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Another Podesta Firm Heather Podesta, a former legal and legislative counsel to Blank Rome and principal at Blank Rome Government Relations, has started her own lobbying practice. Heather Podesta + Partners opened on Jan. 1 with a handful of her old clients, including Edison Schools, CIGNA Corp., Aramark, and SAP America Inc. Joining her in the new venture is Laura Joshua, a former government relations analyst at Blank Rome who represented the Oregon cities of Gresham and Portland. Podesta, a Democrat, says she’s always wanted to have her own business, and a number of factors, including the Democratic victories in the 2006 midterm election, made the decision easier. Her move comes on the heels of another high-profile Blank Rome departure, that of Barbara Comstock, a former Department of Justice spokeswoman. With Podesta and Joshua out the door, few Democrats remain at the Republican-heavy Blank Rome, aside from Peter Peyser and James Drewry (who has worked for both Democrats and Republicans). Of course, staking out your own territory on K Street is made all the easier when you have handsome connections. Podesta’s brother-in-law, John Podesta, was the former chief of staff to President Bill Clinton and now is president of the liberal think tank Center for American Progress. And her husband, Anthony, is head of Podesta Group, where his clients include the state of New Mexico, General Electric Co., and Lockheed Martin Corp. — Joe Crea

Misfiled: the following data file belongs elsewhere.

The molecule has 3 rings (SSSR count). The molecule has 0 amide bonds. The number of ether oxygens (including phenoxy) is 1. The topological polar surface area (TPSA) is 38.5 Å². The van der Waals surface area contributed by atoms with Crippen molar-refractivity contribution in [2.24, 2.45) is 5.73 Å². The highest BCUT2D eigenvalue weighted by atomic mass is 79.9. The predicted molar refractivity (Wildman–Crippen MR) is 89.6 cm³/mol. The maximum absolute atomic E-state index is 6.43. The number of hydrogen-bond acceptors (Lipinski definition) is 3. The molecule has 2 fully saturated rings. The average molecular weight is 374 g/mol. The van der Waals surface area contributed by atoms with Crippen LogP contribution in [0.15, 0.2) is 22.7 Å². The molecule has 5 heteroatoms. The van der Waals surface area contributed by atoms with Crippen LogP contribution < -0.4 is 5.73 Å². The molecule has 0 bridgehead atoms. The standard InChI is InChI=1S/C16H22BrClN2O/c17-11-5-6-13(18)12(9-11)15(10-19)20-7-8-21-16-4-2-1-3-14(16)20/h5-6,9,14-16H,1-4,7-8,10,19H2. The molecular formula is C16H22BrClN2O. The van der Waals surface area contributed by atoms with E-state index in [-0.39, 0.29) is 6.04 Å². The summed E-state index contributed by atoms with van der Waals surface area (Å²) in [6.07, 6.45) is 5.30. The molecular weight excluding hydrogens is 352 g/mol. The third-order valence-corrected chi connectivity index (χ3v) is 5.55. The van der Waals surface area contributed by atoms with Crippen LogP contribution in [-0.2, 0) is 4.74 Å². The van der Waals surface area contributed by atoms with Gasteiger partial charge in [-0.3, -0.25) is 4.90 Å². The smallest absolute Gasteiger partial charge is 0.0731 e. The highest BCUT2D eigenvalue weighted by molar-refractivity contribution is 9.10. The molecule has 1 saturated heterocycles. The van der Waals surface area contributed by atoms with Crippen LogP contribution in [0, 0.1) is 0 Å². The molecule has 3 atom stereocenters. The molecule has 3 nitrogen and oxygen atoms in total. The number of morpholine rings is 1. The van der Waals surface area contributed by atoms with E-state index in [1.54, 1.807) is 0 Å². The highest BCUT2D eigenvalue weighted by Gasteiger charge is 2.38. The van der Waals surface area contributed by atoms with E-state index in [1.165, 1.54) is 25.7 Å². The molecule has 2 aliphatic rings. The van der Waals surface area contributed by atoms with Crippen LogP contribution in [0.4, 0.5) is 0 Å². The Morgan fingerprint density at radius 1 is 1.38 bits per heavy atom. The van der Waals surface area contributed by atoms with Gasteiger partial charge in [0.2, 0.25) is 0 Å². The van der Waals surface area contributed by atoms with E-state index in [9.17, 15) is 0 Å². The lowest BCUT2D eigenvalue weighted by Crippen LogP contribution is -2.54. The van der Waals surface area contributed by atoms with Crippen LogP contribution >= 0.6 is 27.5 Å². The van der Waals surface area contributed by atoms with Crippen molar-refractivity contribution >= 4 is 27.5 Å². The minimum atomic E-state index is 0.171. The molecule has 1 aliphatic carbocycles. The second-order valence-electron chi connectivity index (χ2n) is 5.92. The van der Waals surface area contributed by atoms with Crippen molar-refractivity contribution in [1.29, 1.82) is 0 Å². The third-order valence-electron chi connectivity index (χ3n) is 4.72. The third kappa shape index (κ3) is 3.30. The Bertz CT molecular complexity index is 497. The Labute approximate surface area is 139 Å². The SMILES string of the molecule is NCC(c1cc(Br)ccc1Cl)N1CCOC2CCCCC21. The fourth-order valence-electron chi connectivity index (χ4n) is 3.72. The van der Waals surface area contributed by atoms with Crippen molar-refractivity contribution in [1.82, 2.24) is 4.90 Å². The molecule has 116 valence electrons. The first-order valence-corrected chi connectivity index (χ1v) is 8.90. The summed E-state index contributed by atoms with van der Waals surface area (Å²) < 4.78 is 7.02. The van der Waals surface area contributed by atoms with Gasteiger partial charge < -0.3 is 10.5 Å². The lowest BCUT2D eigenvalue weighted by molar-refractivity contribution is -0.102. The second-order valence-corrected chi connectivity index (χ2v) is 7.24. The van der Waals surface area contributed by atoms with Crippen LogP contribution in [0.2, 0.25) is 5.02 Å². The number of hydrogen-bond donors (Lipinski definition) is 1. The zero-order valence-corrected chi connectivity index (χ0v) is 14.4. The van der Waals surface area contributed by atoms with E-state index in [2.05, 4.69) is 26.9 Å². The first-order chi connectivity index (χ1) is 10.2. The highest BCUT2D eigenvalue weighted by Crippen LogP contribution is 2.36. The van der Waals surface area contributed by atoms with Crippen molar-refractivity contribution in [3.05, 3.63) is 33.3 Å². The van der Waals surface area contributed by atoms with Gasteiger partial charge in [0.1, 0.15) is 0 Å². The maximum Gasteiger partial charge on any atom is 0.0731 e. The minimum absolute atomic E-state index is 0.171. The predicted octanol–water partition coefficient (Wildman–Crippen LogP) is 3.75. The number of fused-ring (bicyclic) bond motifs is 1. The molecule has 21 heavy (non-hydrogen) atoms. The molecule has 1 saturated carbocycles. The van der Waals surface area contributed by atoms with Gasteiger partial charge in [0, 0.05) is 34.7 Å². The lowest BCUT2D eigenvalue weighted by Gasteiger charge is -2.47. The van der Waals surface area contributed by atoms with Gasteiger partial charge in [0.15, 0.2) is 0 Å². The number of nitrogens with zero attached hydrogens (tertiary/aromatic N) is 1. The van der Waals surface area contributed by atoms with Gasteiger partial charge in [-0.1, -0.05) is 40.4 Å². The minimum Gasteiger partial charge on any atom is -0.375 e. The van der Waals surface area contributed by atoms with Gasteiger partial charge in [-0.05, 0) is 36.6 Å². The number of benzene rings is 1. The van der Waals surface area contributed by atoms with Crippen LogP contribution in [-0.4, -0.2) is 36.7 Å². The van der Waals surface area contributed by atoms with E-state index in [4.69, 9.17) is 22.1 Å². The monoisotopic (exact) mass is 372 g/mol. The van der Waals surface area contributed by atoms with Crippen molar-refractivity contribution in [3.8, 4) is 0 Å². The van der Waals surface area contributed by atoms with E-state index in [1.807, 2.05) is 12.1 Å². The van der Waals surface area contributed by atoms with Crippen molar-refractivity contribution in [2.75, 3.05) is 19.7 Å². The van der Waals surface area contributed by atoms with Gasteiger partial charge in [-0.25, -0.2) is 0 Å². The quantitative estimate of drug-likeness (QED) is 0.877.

Wage War The 41 percent increase in entry-level wages Democrats are pushing would “make a wicked heavy toil” on small companies that strive to compete with the big guys, according to Dave Ratner, a lobbyist for the National Retail Federation who also owns a small pet store in Agawam, Mass. Ratner was one of several witnesses who testified before the Senate Finance Committee last week to support tax incentives for smaller companies in the wake of Democratic-led legislation to increase the minimum wage. That’s why business lobby groups, backed by Republicans, are hoping to strong-arm Senate Democrats into passing a bill that would do more than simply hike the federal minimum wage from $5.15 to $7.25. Unlike the House version, which passed by a 315-116 vote on Jan. 10, the Senate’s minimum-wage bill would give billions of dollars in tax breaks to businesses that would have to fork over the increased wages to their employees. Business lobbies such as the Small Business Council of America and the U.S. Chamber of Commerce say the trade-off between tax incentives and a higher minimum wage is necessary for any wage hike to be successful. It is the only way smaller companies would be able to deal with the change, they argue. And business lobbyists seem confident the trade-off will happen in the Senate. “There are currently no provisions to help small businesses in the House bill,” says Marc Freedman, director of labor law policy at the Chamber. And tax breaks aren’t the only add-ons business lobbyists are seeking. Provisions are also being sought that would allow small businesses to recover attorney fees when they successfully challenge any type of government action that lands them in court, Freedman says. Other lobbyists, however, say new tax breaks for businesses go too far. “Such provisions are unwarranted given the extensive tax cuts to businesses both small and large over the past decade,” says Jared Bernstein, senior economist at the Economic Policy Institute. Bernstein says profits to the nation’s businesses have soared recently while “many working families have been left behind.” — Osita Iroegbu